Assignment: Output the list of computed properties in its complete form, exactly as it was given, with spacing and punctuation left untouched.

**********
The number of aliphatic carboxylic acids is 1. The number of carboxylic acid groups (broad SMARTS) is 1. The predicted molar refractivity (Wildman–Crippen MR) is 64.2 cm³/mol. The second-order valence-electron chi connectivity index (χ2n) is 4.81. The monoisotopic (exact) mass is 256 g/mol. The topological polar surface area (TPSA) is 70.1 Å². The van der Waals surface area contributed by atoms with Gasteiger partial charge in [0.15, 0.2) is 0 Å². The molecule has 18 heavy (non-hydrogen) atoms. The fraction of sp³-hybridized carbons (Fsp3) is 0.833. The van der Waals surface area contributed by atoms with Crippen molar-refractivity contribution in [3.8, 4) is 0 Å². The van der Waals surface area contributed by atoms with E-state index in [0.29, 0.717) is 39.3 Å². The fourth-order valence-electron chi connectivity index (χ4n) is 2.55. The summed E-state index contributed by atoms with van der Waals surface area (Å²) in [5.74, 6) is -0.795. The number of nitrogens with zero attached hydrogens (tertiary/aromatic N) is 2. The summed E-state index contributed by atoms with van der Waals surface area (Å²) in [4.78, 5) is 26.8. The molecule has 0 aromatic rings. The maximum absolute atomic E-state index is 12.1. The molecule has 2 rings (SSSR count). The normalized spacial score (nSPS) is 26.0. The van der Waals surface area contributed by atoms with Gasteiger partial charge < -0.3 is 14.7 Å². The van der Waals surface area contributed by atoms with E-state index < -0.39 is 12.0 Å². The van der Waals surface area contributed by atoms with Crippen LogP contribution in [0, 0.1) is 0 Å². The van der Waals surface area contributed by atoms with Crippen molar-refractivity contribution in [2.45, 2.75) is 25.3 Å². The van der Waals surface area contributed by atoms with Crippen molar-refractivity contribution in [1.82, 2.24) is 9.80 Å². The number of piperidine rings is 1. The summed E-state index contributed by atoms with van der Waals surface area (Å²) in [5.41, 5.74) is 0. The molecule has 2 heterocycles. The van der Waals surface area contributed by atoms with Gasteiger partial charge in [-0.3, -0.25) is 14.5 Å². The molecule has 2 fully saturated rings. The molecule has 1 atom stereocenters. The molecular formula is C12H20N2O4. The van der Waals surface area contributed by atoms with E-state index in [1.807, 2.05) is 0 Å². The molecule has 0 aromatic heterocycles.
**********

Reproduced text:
The number of aliphatic carboxylic acids is 1. The number of carboxylic acid groups (broad SMARTS) is 1. The predicted molar refractivity (Wildman–Crippen MR) is 64.2 cm³/mol. The second-order valence-electron chi connectivity index (χ2n) is 4.81. The monoisotopic (exact) mass is 256 g/mol. The topological polar surface area (TPSA) is 70.1 Å². The van der Waals surface area contributed by atoms with Gasteiger partial charge in [0.15, 0.2) is 0 Å². The molecule has 18 heavy (non-hydrogen) atoms. The fraction of sp³-hybridized carbons (Fsp3) is 0.833. The van der Waals surface area contributed by atoms with Crippen molar-refractivity contribution in [3.8, 4) is 0 Å². The van der Waals surface area contributed by atoms with E-state index in [0.29, 0.717) is 39.3 Å². The fourth-order valence-electron chi connectivity index (χ4n) is 2.55. The summed E-state index contributed by atoms with van der Waals surface area (Å²) in [5.74, 6) is -0.795. The number of nitrogens with zero attached hydrogens (tertiary/aromatic N) is 2. The summed E-state index contributed by atoms with van der Waals surface area (Å²) in [4.78, 5) is 26.8. The molecule has 0 aromatic rings. The maximum absolute atomic E-state index is 12.1. The molecule has 2 rings (SSSR count). The normalized spacial score (nSPS) is 26.0. The van der Waals surface area contributed by atoms with Gasteiger partial charge < -0.3 is 14.7 Å². The van der Waals surface area contributed by atoms with E-state index < -0.39 is 12.0 Å². The van der Waals surface area contributed by atoms with Crippen LogP contribution in [0, 0.1) is 0 Å². The van der Waals surface area contributed by atoms with Crippen molar-refractivity contribution in [2.45, 2.75) is 25.3 Å². The van der Waals surface area contributed by atoms with Crippen molar-refractivity contribution in [1.82, 2.24) is 9.80 Å². The number of piperidine rings is 1. The summed E-state index contributed by atoms with van der Waals surface area (Å²) in [5.41, 5.74) is 0. The molecule has 2 heterocycles. The van der Waals surface area contributed by atoms with Gasteiger partial charge in [-0.3, -0.25) is 14.5 Å². The molecule has 2 fully saturated rings. The molecule has 1 atom stereocenters. The molecular formula is C12H20N2O4. The van der Waals surface area contributed by atoms with E-state index in [1.807, 2.05) is 0 Å². The molecule has 0 aromatic heterocycles.